RENAISSANCE SERIES | Amplifying Everything Banned in Tibet
Episode 03. “I am Tibetan”: Voices from Occupied Tibet
September 01, 2010
September 1st signaled the beginning of China’s “Heaven in Tibet” Week at the Shanghai World Expo. In an attempt to claim Tibetan culture as its own and whitewash its abysmal human rights record in Tibet, the Chinese government has spent billions of dollar on yet another propaganda spectacle. Tibetans and Tibet supporters in NYC had something to say about that – in conjunction with a protest of “Heaven in Tibet”, SFT explored the theme of Pride, Unity & Vision with which Tibetans inside Tibet are pursuing the cultural resistance in Tibet in Episode 03 of the Renaissance Series.
During the day, number of SFT volunteers handed out leaflets to those entering & exiting the Consulate and passersby, exposing the lies of the Chinese government.
In the early evening, a crew of SFT volunteers and staff set out to set up in front of the NYC Chinese Consulate. The Tibetan national flags, prayers flags, “I am Tibetan” placards, and a giant banner that read “China: Stop Attacking Tibet’s Culture; ShanghaiExposed2010.org” taped, strapped, and staked; the speakers, microphone, projectors, and laptops plugged in; the evening of rally and poetry reading for episode 03 of SFT’s Renaissance Series began.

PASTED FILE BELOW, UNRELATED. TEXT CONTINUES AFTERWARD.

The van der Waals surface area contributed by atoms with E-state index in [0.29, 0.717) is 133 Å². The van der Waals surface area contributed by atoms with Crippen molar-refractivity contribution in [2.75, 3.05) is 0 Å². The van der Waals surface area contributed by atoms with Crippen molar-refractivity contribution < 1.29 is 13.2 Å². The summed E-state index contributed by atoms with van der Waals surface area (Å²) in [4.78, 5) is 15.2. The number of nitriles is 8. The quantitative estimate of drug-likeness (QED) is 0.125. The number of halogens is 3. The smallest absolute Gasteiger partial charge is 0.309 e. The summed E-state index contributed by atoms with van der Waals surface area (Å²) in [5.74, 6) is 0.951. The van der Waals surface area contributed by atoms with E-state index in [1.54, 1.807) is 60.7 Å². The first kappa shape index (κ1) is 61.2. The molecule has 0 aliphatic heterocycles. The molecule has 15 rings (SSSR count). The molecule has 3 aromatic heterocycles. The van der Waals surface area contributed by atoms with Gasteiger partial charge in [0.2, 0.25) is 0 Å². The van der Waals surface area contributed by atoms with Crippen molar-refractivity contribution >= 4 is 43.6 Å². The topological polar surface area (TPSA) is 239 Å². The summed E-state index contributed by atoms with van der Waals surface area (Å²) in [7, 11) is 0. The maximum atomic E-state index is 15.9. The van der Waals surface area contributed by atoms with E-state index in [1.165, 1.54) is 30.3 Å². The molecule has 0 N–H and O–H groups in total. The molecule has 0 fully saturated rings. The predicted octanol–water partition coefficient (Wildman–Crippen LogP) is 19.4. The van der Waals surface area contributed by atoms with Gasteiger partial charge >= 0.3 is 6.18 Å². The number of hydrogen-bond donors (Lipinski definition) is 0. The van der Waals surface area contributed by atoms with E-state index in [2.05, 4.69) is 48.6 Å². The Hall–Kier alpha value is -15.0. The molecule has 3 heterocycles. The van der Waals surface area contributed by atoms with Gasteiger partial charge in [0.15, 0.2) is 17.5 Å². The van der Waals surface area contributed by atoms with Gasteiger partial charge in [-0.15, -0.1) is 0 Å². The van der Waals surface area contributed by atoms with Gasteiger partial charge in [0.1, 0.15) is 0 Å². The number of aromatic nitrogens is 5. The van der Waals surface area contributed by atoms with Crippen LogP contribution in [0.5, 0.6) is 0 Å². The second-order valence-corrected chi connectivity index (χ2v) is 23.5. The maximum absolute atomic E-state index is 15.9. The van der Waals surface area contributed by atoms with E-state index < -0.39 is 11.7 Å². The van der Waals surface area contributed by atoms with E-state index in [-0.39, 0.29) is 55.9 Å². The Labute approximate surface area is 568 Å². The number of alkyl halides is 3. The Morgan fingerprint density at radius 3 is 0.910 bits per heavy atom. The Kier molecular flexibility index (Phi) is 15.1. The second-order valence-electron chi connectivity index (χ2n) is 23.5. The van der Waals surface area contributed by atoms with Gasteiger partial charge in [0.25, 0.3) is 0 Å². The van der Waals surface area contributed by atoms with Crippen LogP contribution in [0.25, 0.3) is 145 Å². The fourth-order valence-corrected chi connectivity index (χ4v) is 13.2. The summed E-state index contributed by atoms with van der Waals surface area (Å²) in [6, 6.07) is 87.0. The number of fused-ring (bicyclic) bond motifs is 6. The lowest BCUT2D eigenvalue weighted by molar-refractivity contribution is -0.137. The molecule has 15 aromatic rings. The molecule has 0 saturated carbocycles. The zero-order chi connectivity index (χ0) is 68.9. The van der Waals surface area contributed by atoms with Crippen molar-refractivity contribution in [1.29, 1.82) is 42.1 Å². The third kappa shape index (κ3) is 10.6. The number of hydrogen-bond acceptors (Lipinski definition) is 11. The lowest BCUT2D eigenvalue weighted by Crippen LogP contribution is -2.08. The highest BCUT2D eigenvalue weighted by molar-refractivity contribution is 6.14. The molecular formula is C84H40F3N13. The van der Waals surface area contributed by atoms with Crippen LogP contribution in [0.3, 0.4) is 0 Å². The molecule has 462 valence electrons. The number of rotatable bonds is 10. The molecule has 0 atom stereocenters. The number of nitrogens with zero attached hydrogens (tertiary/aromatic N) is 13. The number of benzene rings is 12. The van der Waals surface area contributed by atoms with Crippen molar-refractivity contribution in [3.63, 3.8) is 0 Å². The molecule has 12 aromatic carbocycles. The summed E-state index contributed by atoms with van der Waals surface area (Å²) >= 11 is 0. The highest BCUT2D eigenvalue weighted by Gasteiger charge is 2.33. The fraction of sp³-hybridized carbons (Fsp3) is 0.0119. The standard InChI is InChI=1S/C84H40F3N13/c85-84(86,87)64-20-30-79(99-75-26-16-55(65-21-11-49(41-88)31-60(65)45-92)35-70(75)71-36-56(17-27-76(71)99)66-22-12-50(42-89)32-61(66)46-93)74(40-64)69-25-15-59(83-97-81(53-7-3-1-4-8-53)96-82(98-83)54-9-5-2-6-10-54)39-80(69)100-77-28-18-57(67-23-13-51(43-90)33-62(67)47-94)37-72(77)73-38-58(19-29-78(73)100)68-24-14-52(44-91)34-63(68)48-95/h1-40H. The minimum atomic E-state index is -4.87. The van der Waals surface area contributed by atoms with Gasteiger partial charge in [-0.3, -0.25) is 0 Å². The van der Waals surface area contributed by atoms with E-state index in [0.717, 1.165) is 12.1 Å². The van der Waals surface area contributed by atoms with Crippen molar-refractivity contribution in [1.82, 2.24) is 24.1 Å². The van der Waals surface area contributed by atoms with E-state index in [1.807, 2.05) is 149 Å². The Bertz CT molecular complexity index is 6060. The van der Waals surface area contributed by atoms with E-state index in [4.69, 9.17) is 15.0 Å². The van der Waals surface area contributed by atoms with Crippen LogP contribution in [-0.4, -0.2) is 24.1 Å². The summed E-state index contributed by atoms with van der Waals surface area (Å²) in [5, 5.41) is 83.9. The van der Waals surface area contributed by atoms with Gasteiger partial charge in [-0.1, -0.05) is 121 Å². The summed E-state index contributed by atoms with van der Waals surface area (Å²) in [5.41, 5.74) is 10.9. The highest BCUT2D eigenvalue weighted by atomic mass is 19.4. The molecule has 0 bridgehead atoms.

Tibetans and Tibet supporters, Burmese activists and former political prisoners participated in calling for the release of imprisoned Tibetan artists, writers, musicians and intellectuals – Shogdung, Tashi Dhondup, Kelsang Tsultrim, Rungye Adak, and other political prisoners – and shared in the inspiring words of Tibetan inside Tibet and China. Tibetans and supporters read poems by Tibetan netizens inside Tibet and amplified songs by popular Tibetan singers calling for unity of the people of Tibet. Check out the “I am Tibetan” poems and writing by Tibetan netizens and translated songs of unity below. Special thanks to High Peaks Pure Earth for providing all of the translations of the poems, essays, and music videos and allowing us to have an holistic understanding and appreciation of the culture and enduring spirit of Tibetan resistance.
At night, the Consulate provided the perfect canvas for projecting images of the Tibetan national flag, Rungye Adak, Shogdung, Tashi Dhondup and other jailed artists, writers, musicians, and cultural figures. Passersby honked & whistled in support; took pictures and continued to watch the projection. Much, much later officially dressed personnel streamed out of the building out of what seemed like might have been a meeting and the dawdling Chinese officials became aware of the action. No need to say how they felt!
The day ended, but the week of action continues. Here’s how you can take part: www.shanghaiexposed2010.org